I found a neat blog posting today from Open Source Innovation entitled Let's Put Open Source to the Test. The blogger, a self proclaimed creative thinking problem solver, is offering his/her skills and those of his/her frequent readers to come up with creative resolutions to a specific business problem.
If you are having a problem in your business, organization, group, whatever, writing it down in the text box. First try writing it free form in a paragraph, discussing as much of it as you want. When you're done, summarize it in one 7-9 word. It should begin with 'H2′ (how to) or 'HMW' (how might we).
I will respond with some questions aimed at refocusing and rethinking the original problem statement. The goal will be to shift perspective and look for opportunities. When we're done, we'll open it up to the blogosphere to gain more/better perspectives. My role will be facilitator, guiding the session. Your role is that of the client, who owns the problem. The online community will provide the brainpower. The goal will be to generate a wide variety of problem restatements. You as client can then sift through them and determine which are worth pursuing further.
I like the idea. Throwing a problem or business challenge out to the universe and seeing what solutions fresh eyes and uninvolved people can offer.
In my monthly boardroom group of business owners, our group leader, Norma Rist, leads us through a similar exercise. It's called the challenge sheet. We write a brief statement that describes the challenge and then put it to the group.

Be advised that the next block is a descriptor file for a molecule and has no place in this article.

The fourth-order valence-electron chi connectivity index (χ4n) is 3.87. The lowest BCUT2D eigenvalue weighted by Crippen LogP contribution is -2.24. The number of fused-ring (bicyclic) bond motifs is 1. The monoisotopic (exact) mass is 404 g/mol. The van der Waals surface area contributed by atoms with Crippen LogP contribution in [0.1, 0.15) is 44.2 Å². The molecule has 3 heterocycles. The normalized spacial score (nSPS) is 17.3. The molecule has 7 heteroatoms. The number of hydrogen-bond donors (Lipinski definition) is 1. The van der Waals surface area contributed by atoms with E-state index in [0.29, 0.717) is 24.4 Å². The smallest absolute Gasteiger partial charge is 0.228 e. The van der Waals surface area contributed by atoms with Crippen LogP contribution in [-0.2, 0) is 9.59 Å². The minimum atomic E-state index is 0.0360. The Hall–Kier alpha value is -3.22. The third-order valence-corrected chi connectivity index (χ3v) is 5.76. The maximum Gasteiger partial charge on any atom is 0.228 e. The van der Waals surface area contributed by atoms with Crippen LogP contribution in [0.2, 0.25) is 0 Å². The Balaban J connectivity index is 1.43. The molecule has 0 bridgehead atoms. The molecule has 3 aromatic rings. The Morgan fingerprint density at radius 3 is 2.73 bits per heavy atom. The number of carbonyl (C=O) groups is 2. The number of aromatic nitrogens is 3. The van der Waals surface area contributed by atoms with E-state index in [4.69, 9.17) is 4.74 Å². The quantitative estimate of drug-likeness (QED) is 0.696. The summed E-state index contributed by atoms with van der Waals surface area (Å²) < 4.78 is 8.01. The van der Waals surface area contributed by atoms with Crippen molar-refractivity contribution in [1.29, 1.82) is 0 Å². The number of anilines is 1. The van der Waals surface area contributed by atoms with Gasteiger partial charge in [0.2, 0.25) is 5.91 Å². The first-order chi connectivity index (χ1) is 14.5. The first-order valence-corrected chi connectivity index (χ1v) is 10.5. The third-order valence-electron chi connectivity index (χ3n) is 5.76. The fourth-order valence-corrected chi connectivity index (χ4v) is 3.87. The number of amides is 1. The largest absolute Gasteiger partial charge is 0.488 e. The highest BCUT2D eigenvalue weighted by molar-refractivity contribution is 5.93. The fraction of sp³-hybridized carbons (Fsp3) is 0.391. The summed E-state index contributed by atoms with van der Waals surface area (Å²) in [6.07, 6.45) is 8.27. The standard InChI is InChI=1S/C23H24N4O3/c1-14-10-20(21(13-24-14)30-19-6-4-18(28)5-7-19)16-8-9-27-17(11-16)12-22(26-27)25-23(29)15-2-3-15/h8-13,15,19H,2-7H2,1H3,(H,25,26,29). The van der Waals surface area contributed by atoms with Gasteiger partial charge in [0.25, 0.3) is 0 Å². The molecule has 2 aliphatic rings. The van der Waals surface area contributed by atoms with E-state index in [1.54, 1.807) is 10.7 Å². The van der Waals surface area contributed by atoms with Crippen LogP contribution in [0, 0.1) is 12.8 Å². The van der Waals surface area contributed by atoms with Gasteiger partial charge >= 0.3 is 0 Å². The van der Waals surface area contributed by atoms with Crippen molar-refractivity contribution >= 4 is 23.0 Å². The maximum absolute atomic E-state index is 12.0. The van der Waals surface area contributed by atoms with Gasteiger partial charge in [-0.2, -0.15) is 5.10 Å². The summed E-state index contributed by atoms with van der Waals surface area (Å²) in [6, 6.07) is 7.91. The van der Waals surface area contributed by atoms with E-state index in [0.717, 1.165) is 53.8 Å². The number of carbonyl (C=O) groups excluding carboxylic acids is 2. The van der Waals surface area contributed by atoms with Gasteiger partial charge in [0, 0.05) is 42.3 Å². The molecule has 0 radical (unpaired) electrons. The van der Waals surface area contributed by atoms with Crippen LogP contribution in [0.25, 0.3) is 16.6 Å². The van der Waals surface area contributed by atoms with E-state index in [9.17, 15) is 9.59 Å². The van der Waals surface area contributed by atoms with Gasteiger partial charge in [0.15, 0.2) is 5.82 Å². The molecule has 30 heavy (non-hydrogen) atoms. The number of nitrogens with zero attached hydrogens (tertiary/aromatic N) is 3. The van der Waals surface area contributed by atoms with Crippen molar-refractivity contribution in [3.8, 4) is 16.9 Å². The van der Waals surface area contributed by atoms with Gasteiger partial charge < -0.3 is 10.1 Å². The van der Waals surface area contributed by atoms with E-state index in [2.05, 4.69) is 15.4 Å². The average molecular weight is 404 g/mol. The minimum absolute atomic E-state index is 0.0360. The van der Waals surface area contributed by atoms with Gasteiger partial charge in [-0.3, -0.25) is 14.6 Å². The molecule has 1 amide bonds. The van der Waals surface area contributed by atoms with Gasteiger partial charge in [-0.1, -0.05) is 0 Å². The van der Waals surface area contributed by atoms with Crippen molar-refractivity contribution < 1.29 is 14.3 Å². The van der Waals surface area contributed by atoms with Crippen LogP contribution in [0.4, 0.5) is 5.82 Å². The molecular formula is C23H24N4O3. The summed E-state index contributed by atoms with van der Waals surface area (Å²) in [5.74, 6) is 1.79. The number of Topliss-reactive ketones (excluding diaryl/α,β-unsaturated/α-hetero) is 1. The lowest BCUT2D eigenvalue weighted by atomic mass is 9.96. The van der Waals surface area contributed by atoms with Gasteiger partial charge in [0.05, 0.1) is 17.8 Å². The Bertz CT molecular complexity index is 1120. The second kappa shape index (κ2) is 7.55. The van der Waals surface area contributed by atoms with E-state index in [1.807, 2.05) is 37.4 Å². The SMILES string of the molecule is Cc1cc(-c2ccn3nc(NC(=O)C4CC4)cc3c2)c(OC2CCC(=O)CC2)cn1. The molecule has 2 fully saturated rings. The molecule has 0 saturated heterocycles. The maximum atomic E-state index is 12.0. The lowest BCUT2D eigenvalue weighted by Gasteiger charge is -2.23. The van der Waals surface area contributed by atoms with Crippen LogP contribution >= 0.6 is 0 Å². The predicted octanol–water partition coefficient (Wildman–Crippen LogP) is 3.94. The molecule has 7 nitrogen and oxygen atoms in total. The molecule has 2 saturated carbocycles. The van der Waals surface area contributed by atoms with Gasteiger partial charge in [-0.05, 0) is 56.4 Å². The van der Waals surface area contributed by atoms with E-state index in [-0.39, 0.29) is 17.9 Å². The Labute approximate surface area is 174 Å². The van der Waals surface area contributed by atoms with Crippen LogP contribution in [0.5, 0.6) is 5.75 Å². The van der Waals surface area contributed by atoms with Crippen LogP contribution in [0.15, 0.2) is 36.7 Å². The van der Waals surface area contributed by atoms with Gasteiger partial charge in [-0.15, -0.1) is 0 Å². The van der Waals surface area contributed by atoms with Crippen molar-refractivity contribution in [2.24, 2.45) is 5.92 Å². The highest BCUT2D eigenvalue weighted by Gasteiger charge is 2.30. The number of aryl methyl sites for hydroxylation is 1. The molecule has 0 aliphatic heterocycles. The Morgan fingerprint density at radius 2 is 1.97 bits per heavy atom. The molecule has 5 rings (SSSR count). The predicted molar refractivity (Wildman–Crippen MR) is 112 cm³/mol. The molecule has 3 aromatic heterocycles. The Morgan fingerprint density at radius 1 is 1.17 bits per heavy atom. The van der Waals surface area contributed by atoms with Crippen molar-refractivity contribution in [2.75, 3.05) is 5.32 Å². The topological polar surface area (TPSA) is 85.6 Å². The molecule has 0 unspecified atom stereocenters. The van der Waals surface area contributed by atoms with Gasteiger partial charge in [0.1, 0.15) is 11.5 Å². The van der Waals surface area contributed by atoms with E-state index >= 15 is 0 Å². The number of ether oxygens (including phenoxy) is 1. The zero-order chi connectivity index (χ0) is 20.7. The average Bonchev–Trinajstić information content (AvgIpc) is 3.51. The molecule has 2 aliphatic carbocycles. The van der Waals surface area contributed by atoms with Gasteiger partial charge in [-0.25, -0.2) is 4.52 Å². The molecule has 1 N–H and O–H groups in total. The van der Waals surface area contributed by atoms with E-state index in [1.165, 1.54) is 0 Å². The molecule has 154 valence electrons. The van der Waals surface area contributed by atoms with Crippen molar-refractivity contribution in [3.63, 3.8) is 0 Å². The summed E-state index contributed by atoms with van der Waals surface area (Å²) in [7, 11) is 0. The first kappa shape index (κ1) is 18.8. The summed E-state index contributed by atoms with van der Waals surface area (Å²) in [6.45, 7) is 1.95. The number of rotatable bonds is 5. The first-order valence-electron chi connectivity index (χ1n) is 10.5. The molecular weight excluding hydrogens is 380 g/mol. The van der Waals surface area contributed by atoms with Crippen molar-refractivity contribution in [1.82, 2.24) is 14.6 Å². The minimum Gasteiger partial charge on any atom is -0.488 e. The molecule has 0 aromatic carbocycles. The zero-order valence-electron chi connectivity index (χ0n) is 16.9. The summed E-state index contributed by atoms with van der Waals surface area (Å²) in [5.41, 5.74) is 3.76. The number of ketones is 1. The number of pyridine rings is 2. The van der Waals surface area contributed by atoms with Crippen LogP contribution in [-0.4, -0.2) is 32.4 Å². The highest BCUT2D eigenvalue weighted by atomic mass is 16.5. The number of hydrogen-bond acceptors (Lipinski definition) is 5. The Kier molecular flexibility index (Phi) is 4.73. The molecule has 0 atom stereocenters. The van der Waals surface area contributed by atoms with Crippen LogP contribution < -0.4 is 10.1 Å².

The first step is for everyone around the table to ask clarifying questions. No solutions may be offered until all of the clarifying questions have been answered. Once that is complete and the challenge is thoroughly defined, the group then offers their solutions.
Open Source is offering the same opportunity with a much broader base of people to weigh in with their comments and solutions.
Here's where I have a problem.
Who is offering the help? Who is that man/woman behind the curtain?
In checking out Open Source I couldn't find out who was doing the writing. I understand safety on the web and not revealing too much, all though that has never seemed to stop me, but if you are going to offer help with a business problem or challenge I'm having, I would at least like to know your first name.
Question – do you have your name on your blog? Would you share a problem you are having with someone who hasn't shared their name? Or even their gender?
Deborah Chaddock Brown
Writer, Like to know who I'm talking to